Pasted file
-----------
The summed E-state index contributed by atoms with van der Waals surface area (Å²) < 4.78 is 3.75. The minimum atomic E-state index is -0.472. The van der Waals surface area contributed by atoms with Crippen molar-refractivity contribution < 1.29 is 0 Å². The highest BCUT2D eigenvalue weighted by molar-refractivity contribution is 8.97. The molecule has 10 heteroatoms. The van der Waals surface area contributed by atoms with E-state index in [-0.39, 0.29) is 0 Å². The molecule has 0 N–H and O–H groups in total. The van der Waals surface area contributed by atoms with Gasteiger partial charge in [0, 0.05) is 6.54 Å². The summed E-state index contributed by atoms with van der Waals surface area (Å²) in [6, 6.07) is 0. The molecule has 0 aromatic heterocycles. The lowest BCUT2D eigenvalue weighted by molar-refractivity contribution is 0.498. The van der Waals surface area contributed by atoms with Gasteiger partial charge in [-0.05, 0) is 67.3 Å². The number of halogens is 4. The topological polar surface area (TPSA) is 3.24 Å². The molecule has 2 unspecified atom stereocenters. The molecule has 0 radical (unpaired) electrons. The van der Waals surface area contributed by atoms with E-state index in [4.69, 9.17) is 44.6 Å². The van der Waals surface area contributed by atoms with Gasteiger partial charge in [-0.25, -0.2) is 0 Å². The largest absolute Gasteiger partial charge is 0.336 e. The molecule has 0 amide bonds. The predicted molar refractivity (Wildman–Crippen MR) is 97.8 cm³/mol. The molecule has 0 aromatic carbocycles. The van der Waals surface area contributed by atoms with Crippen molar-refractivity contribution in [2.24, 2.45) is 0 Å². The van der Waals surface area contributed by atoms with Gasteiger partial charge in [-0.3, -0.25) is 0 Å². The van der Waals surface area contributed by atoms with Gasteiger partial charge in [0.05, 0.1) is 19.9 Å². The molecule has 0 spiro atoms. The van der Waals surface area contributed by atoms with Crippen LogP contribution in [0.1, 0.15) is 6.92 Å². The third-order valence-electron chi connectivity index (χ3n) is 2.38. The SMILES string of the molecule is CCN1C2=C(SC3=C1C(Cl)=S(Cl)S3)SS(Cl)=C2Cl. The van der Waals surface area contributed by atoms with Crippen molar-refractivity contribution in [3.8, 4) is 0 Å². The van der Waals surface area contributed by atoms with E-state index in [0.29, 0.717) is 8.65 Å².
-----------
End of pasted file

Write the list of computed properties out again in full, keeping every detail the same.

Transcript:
The summed E-state index contributed by atoms with van der Waals surface area (Å²) < 4.78 is 3.75. The minimum atomic E-state index is -0.472. The van der Waals surface area contributed by atoms with Crippen molar-refractivity contribution < 1.29 is 0 Å². The highest BCUT2D eigenvalue weighted by molar-refractivity contribution is 8.97. The molecule has 10 heteroatoms. The van der Waals surface area contributed by atoms with E-state index in [-0.39, 0.29) is 0 Å². The molecule has 0 N–H and O–H groups in total. The van der Waals surface area contributed by atoms with Gasteiger partial charge in [0, 0.05) is 6.54 Å². The summed E-state index contributed by atoms with van der Waals surface area (Å²) in [6, 6.07) is 0. The molecule has 0 aromatic heterocycles. The lowest BCUT2D eigenvalue weighted by molar-refractivity contribution is 0.498. The van der Waals surface area contributed by atoms with Gasteiger partial charge in [-0.05, 0) is 67.3 Å². The number of halogens is 4. The topological polar surface area (TPSA) is 3.24 Å². The molecule has 2 unspecified atom stereocenters. The molecule has 0 radical (unpaired) electrons. The van der Waals surface area contributed by atoms with E-state index in [4.69, 9.17) is 44.6 Å². The van der Waals surface area contributed by atoms with Gasteiger partial charge in [-0.25, -0.2) is 0 Å². The largest absolute Gasteiger partial charge is 0.336 e. The molecule has 0 amide bonds. The predicted molar refractivity (Wildman–Crippen MR) is 97.8 cm³/mol. The molecule has 0 aromatic carbocycles. The van der Waals surface area contributed by atoms with Crippen molar-refractivity contribution in [2.24, 2.45) is 0 Å². The van der Waals surface area contributed by atoms with Gasteiger partial charge in [-0.3, -0.25) is 0 Å². The van der Waals surface area contributed by atoms with Gasteiger partial charge in [0.05, 0.1) is 19.9 Å². The molecule has 0 spiro atoms. The van der Waals surface area contributed by atoms with Crippen LogP contribution in [0.1, 0.15) is 6.92 Å². The third-order valence-electron chi connectivity index (χ3n) is 2.38. The SMILES string of the molecule is CCN1C2=C(SC3=C1C(Cl)=S(Cl)S3)SS(Cl)=C2Cl. The van der Waals surface area contributed by atoms with Crippen molar-refractivity contribution in [3.8, 4) is 0 Å². The van der Waals surface area contributed by atoms with E-state index in [0.29, 0.717) is 8.65 Å².